During the Second Punic War, there was an African king called Masinissa. This king aided the Romans, and when Scipio Africanus had subdued Carthage he allowed Masinissa to add a large part of Africa to his kingdom, Numidia. Masinissa grew old and died, and his son, Micipsa, became king. Micipsa had two sons, Hiempsal and Adherbal, and a nephew, Jugurtha. Though Jugurtha was older than the princes, he was reared with them. Growing into manhood, Sallust writes, he was endowed “with physical strength, a handsome person, but above all with a vigorous intellect.” Racing with his fellows, “although he surpassed them all in renown, he nevertheless won the love of all.” In hunting, “he distinguished himself greatly, but spoke little of his own exploits.” Seeing how much the people loved Jugurtha, the king grew to fear for his own sons. As Numidia now needed to aid Rome with wars in Spain, Micipsa decided to send Jugurtha as the leader of the Numidian force. In Spain, Jugurtha would probably “fall a victim either to a desire to display his valor or to the ruthless foe.”Continue reading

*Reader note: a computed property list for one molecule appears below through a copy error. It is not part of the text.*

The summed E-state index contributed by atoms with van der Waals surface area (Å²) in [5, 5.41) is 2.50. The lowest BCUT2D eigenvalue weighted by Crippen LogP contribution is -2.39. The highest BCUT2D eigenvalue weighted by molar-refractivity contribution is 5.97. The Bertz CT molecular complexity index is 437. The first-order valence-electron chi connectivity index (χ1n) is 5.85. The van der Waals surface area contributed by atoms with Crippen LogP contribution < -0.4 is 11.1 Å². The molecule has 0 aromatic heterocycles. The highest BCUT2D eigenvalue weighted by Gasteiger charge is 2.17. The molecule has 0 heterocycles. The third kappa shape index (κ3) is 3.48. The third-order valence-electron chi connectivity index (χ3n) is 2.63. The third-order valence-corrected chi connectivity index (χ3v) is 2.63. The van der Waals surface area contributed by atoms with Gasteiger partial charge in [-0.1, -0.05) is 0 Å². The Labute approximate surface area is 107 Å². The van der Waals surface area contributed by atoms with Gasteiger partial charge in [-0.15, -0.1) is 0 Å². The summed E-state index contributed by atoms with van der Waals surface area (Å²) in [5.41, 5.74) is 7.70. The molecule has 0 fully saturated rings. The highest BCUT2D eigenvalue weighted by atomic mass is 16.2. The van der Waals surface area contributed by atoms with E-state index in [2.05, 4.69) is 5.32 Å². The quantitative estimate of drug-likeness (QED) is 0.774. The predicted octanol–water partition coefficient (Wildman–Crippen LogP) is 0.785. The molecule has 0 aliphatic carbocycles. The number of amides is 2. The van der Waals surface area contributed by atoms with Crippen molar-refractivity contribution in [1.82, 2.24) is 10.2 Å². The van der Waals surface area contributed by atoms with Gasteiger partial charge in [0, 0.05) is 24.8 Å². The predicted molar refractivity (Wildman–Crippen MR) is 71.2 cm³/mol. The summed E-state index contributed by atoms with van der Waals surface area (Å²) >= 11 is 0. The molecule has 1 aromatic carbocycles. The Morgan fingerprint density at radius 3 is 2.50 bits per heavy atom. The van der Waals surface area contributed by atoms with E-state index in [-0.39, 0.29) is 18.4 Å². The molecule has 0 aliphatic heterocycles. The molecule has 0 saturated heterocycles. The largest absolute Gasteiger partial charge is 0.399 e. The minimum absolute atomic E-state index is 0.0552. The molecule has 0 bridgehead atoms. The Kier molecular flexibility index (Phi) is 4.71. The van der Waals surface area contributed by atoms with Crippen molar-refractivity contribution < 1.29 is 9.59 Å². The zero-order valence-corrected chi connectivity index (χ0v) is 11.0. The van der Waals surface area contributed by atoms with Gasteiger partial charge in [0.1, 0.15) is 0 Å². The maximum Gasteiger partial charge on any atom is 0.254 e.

As a CM student, I keep a commonplace book—a practice which was once common to most well-educated people. This is a place where I can copy down and keep near me especially beautiful or important or thought-provoking or amusing quotes from what I read. While I’m backlogged on copying these into my physical commonplace book, I’ve encountered some lovely thoughts recently, and I thought I’d share some of them with you.
To start, some common sense from George MacDonald. The Princess and the Goblin is the second book I have read aloud. Hannah, Justin, and I read The Lion, the Witch, and the Wardrobe together, then Irene and Curdie’s first adventures. We’re onto The Princess and Curdie now.
“That’s all nonsense,” said Curdie. “I don’t know what you mean.”George MacDonald, The Princess and the Goblin
“Then if you don’t know what I mean, what right have you to call it nonsense?” asked the princess, a little offended.